Maintaining workplace unity in the face of terrorism
Millions of workers in the UK – from every race, religion and ethnic background – have been horrified by the murderous acts in Paris. Emotionally watching and re-watching the callous, brutal murders, and then being moved by the quiet dignity of the bereaved relatives and the bravery of many survivors.
With our government and security forces confirming that there is a real and ever present risk of similar attacks in this country, is it any wonder we are all on our guard? This can manifest itself in many ways: from simply being more aware of people and parcels, to having an unjustified mistrust of anyone different. In extreme cases we hear of attacks such as hijabs being ripped off in the street, mosques being vandalised or set on fire, and taxi drivers being beaten up. The fear of Islamic extremism is stirring up a misguided and worrying mistrust of Muslim people as a whole. Among those murdered were at least five followers of Islam, and the mainstream Muslim population all over the globe have decried the attack as ferociously as any Christian, Jew or Atheist.
This fear has the potential to create divisions in communities and therefore could create problems in the workplace. It is really important that in the days and weeks to come, managers are aware and take steps to maintain unity in their workforce.
First awareness. The recommended “managing by walking about” style will be an excellent use of managers’ time right now. Whilst walking, you can look for signs that groups are becoming segregated or that some workers are being isolated, and can listen for unhealthy comments and murmurings. Then you should look for ways to unite the team again. This could be a charity fundraiser, but one that does not relate to the current terrorism or refugee plight. A health charity such as Cancer Research or Macmillan could be a good unifier, as cancer has no respect for the colour of someone’s skin or the name of their God.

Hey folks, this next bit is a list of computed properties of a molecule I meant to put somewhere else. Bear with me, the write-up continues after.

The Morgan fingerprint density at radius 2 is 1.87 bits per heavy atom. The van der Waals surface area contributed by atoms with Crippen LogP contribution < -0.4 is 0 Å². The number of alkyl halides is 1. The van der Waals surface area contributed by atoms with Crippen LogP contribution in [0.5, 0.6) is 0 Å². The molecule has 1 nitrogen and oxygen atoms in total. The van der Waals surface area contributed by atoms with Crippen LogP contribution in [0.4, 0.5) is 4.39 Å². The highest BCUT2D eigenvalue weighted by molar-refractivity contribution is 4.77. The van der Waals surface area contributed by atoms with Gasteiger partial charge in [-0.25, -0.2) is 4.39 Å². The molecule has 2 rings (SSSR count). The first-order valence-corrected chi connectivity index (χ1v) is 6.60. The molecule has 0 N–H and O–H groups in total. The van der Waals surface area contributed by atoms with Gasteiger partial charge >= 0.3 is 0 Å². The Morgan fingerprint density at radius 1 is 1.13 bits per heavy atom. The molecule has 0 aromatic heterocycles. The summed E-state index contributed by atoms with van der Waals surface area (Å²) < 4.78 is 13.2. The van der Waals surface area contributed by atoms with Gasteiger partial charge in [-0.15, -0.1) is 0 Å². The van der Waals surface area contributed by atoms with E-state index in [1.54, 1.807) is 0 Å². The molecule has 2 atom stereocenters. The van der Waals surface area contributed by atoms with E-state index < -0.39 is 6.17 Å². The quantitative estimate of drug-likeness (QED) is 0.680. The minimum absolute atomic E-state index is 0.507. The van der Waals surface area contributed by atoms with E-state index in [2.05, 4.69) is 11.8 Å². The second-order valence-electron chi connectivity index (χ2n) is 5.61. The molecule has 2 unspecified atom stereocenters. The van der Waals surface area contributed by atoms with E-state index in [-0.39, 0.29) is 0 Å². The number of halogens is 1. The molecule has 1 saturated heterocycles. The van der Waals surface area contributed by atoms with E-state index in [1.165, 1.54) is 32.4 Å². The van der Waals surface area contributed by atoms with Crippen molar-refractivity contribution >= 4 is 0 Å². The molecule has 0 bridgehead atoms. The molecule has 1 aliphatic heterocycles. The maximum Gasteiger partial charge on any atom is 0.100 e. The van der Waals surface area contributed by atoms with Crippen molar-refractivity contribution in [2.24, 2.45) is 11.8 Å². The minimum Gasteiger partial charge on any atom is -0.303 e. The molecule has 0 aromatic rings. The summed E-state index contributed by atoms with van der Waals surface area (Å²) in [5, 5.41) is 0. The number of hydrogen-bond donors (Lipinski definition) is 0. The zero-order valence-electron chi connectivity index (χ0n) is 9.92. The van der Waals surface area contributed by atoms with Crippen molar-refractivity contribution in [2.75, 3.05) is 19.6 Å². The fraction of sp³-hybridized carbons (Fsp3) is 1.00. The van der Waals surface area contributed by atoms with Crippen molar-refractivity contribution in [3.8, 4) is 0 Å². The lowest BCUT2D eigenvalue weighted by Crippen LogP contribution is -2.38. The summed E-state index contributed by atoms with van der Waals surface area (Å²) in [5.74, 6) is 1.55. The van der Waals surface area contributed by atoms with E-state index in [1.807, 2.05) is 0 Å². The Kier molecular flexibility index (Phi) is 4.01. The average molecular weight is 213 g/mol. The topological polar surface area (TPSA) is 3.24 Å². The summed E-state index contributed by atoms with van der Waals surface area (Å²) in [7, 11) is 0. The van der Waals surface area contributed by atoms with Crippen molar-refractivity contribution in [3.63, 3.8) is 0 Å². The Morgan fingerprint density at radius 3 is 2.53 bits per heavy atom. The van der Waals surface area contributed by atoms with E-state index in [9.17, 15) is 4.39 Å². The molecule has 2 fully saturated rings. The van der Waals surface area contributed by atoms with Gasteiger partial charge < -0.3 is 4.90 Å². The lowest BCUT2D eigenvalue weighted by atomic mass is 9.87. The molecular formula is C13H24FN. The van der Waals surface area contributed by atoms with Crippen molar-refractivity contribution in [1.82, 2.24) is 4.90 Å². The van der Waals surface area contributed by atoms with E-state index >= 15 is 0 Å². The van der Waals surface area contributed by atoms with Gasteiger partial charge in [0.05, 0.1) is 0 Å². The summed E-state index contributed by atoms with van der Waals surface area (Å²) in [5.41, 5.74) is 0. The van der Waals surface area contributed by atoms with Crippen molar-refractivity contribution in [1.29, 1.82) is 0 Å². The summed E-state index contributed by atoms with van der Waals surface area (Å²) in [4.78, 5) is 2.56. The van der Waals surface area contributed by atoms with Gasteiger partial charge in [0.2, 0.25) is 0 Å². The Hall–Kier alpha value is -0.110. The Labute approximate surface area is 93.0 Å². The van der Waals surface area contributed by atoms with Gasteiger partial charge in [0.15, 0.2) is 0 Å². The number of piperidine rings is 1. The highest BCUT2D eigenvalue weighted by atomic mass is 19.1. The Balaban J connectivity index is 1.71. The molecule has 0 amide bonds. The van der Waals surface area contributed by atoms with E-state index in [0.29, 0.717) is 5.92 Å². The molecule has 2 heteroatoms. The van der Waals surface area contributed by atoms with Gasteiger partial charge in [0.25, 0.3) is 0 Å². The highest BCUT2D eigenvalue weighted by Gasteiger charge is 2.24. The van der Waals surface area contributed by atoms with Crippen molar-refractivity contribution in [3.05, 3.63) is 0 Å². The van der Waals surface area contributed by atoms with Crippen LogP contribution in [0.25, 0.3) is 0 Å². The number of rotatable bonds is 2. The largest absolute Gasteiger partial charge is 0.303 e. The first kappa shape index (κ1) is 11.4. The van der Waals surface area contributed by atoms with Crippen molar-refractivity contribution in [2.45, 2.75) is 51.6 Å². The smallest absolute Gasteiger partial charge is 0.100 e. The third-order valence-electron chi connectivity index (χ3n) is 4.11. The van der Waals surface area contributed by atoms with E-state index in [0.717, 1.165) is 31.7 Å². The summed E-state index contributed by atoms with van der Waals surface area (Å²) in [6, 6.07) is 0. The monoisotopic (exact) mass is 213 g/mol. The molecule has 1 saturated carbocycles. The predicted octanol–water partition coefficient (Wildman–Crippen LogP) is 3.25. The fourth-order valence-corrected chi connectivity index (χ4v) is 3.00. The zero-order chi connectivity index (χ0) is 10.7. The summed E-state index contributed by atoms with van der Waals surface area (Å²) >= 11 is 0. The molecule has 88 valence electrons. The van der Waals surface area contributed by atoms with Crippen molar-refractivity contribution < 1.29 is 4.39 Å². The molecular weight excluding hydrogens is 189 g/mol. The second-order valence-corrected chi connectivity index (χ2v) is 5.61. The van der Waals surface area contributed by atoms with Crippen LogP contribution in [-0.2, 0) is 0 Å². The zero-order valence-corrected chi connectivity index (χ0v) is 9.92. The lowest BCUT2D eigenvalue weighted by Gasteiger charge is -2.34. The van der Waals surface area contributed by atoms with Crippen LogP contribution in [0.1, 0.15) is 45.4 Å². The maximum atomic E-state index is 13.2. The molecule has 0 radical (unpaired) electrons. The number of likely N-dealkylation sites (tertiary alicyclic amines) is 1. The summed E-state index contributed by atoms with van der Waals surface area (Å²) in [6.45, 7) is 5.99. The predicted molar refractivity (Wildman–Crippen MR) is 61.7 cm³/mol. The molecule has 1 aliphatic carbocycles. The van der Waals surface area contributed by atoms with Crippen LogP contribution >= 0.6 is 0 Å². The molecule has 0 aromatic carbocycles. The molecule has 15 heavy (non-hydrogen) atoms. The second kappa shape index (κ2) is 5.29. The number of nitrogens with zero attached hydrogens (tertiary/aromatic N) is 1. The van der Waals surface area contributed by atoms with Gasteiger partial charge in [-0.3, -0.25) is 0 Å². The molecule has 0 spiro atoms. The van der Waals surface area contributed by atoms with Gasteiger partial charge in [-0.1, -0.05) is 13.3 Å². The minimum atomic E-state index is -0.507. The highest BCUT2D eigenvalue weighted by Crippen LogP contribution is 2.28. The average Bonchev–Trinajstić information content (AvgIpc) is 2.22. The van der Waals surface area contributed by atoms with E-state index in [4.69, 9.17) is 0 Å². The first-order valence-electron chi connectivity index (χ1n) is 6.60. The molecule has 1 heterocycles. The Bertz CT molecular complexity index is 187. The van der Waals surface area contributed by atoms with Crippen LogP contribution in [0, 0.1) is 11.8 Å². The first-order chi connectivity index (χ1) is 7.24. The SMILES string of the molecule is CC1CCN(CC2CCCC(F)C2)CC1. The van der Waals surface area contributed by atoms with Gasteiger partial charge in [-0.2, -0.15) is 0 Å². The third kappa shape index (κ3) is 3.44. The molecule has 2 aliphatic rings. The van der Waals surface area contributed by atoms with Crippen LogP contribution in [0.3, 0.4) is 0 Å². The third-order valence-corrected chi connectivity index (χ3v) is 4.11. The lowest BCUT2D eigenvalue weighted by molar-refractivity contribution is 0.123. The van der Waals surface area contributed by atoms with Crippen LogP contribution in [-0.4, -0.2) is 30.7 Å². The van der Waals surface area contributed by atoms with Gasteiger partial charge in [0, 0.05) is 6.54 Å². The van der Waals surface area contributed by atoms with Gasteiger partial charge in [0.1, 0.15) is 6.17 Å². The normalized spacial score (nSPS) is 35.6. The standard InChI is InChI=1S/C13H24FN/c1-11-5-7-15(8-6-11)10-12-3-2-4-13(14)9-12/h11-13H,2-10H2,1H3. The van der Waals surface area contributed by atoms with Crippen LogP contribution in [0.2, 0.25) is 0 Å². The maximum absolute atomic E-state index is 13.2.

After 9/11, division in US workplaces spiked with some particularly nasty cases. One, which ended up in court, was at meatpacking company JBS Swift and Co. The Somali and Muslim employees raised a case of discrimination which included a failure to accommodate their religious requirements for prayer breaks, along with a pattern of abusive behaviour from co-workers. The workers claimed that managers, supervisors and other employees regularly threw blood, meat and bones at them and that there was offensive anti-Somali, anti-Muslim and anti-Black graffiti in the toilets.
Discrimination in recruitment is also one to be aware of as an employer. Recently a number of major organisations such as HSBC and the BBC announced that they are to introduce “name-blind” recruitment in a bid to curb discrimination against candidates with “ethnic-sounding names”.
The aim of these cowardly terrorists is to divide us, to pit one against the other, to destroy our society. The least we can do is not play into their hands. Workplaces need to be united to succeed and to drive your business forward. Diverse teams can add so much to your business. As an employer it is your duty to be aware of, challenge and unite against religious discrimination in the workplace and in society.
For any help tackling these issues please get in touch with The HR Dept.